Legendary American pop composer, songwriter and pianist Burt Bacharach, whose prolific output provided a chart-topping playlist for the 1960s and 1970s with hits like “I Say a Little Prayer,” has died in Los Angeles at the age of 94.
Bacharach worked with a constellation of stars during his decades-long career, from Dionne Warwick and Aretha Franklin, to Dusty Springfield and Tom Jones, to Elvis Costello and the White Stripes.
Bacharach who died on Wednesday of natural causes, his publicist Tina Brausman told AFP was known for romantic and melancholic ballads that blurred the line between jazz and pop, and regularly topped the charts on both sides of the Atlantic.
He earned a flurry of accolades including three Oscars including for the score of “Butch Cassidy and the Sundance Kid,” eight Grammy awards including a lifetime achievement prize, two Golden Globes and induction in the Songwriters Hall of Fame.
The list of hits is long: “Walk on By,” “Do You Know the Way to San Jose,” and “Raindrops Keep Fallin’ On My Head” are only a few of the best known. He penned nearly 50 Top 100 hits and nine songs that went to number one on the charts.
Bacharach enjoyed a long and fruitful collaboration with Dionne Warwick, including on the 1985 power collaboration “That’s What Friends Are For,” a cover of a song first co-written in 1982 with Carole Bayer Sager, who was one of his four wives along with actress Angie Dickinson.
“Keep smilin’, keep shinin’ // Knowing you can always count on me for sure // That’s what friends are for,” said the lyrics, which brought Warwick together with Elton John, Stevie Wonder and Gladys Knight for a fundraiser to combat the AIDS epidemic.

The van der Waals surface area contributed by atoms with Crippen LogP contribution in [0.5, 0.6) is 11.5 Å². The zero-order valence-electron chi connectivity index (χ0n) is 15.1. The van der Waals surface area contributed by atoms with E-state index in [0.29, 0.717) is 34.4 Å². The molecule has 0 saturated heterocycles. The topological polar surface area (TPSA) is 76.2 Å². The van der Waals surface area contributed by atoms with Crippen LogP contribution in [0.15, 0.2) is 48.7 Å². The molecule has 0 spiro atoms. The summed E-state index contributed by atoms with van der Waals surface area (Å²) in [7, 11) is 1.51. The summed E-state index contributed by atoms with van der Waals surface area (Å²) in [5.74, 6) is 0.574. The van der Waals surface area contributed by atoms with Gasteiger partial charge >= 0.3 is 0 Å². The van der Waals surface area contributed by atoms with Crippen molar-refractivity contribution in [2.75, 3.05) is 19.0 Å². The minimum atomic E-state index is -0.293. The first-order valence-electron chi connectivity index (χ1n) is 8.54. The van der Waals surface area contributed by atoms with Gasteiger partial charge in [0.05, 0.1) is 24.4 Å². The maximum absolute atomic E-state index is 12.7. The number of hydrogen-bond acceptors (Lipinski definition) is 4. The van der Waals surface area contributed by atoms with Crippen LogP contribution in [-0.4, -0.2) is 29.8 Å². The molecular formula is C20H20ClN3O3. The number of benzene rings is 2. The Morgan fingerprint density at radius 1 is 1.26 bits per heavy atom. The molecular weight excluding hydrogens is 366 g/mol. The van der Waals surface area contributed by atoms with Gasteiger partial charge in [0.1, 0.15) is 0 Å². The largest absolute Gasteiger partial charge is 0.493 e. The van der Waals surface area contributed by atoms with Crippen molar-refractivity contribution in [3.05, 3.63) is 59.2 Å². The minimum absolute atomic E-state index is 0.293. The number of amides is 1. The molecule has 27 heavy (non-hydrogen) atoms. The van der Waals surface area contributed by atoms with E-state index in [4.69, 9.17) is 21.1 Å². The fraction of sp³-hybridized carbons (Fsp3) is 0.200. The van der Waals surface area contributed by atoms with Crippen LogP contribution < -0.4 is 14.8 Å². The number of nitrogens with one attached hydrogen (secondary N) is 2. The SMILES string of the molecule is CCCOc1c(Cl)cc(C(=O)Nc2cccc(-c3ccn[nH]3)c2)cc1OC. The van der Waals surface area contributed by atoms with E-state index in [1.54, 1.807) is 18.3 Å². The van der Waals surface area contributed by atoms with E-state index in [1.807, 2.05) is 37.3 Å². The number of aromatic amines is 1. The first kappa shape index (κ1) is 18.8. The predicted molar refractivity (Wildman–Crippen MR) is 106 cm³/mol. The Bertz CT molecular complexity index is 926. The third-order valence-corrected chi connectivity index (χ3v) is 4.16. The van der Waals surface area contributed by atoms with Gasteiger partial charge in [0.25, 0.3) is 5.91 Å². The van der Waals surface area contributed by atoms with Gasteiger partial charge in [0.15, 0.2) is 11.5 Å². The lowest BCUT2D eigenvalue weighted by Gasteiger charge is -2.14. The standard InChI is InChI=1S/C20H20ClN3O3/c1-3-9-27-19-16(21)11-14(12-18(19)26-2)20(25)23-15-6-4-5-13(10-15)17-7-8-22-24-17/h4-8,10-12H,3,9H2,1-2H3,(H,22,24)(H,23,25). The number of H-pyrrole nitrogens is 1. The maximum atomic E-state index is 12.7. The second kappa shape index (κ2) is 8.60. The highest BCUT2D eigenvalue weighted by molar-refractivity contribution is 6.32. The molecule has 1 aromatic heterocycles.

Arranger, singer, writer
A pianist passionate about jazz, Bacharach was born on May 12, 1928 in Kansas City, Missouri, and studied the art of composition in several American universities.
After his military service, he was hired by Marlene Dietrich as an arranger and musical director for her tours. In 1957, he met lyricist Hal David, who died in 2012, with whom he would form one of the most successful partnerships in the music industry.
Four years later, they would discover during a recording session a young chorus girl who would become their standard bearer: Warwick.
Between 1962 and 1968, they wrote 15 titles that rose into the American Top 40.
The songwriting duo won two Oscars for “Butch Cassidy and the Sundance Kid”: best original score, and best original song for ‘Raindrops Keep Fallin’ on My Head.”
In 1973, a financial dispute broke out between the two men. For 10 years, they spoke only through lawyers and never worked together again.
Thereafter, he traveled around the world performing with elite orchestras, though the coronavirus pandemic curtailed his touring schedule.
In 2012, then President Barack Obama awarded him with the prestigious Library of Congress Gershwin Prize for Popular Song. Demonstrating his longevity and cross-generational fan base, Bacharach sang at the Glastonbury festival in Britain in 2015 at age 87, serenading the crowd with an hour-long set of hits.
The crowd bathed “in the romantic, rose-tinted glow of the easy-listening king,” reported the Guardian, adding that Adele was among those watching in admiration.
Bacharach is survived by his fourth wife Jane and three children. A fourth child, Nikki, predeceased him.
“RIP Maestro. It was a pleasure to have known you,” Oasis singer Noel Gallagher wrote on Instagram.
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